The Dairy Companies Association of New Zealand (DCANZ) is welcoming the progress made towards realisation of a TPP agreement (now referred to as CPTPP).
“Timely implementation of the CPTPP market access arrangements is necessary to ensure New Zealand exporters do not end up at a tariff disadvantage into one of our largest dairy markets” says DCANZ Executive Director Kimberly Crewther
The trade dynamic for dairy in the trans-pacific region has evolved in recent months with the European Union and Japan concluding negotiation of an FTA agreement which delivers market access gains to European dairy exporters similar to those agreed for New Zealand under TPP. Maintaining a level playing field into the Japanese dairy market (worth more than NZ$630 million to New Zealand dairy exporters in the year to June 2017) is now dependent on the timing of CPTPP implementation.
The European Union is also negotiating an upgrade to its FTA with Mexico, which is also a CPTPP partner country and New Zealand’s 11th largest dairy export market.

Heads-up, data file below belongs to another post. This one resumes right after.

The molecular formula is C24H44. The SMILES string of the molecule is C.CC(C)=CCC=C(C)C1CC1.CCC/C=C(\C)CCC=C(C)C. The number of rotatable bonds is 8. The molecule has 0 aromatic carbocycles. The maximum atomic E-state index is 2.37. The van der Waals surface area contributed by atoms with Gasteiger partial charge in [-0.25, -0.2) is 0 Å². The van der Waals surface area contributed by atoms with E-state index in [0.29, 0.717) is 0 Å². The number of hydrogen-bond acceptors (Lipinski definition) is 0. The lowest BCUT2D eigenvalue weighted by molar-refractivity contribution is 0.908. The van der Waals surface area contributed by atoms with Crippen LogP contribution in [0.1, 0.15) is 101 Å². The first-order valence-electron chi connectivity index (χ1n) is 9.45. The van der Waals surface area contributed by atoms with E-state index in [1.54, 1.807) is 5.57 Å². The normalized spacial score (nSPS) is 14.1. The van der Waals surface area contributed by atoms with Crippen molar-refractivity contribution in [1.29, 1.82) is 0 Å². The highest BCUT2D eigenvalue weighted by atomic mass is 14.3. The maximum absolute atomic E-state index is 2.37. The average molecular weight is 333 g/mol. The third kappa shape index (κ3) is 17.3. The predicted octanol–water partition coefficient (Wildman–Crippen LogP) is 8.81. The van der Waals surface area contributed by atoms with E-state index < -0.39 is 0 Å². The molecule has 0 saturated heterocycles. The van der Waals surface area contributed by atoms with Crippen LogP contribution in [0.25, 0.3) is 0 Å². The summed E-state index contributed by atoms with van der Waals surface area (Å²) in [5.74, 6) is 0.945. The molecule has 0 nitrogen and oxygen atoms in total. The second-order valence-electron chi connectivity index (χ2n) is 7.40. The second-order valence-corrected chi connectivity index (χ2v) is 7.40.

“Longer-term we hope CPTPP will provide a stepping-stone to the elimination of all remaining barriers to regional dairy trade” says Crewther. “While the agreement does not go as far as we would have liked in term of dairy access it does represent an important step forward”.
DCANZ considers that the agreement as a whole will be a significant framework for facilitating closer trading relationships. This will result in benefits to the trans-pacific region as a whole through increased economic growth, and increased economic growth will in turn support countries to invest in and achieve their social aspirations.
“We congratulate Prime Minister Jacinda Ardern and Trade Minister David Parker on the progress they have made to enable the new Labour-led Government to support the agreement” says Crewther.
“DCANZ values New Zealand bipartisan support for trade liberalisation. We also acknowledge the tireless work undertaken by a large number of officials to maintain and improve the international trading environment for New Zealand exporters”.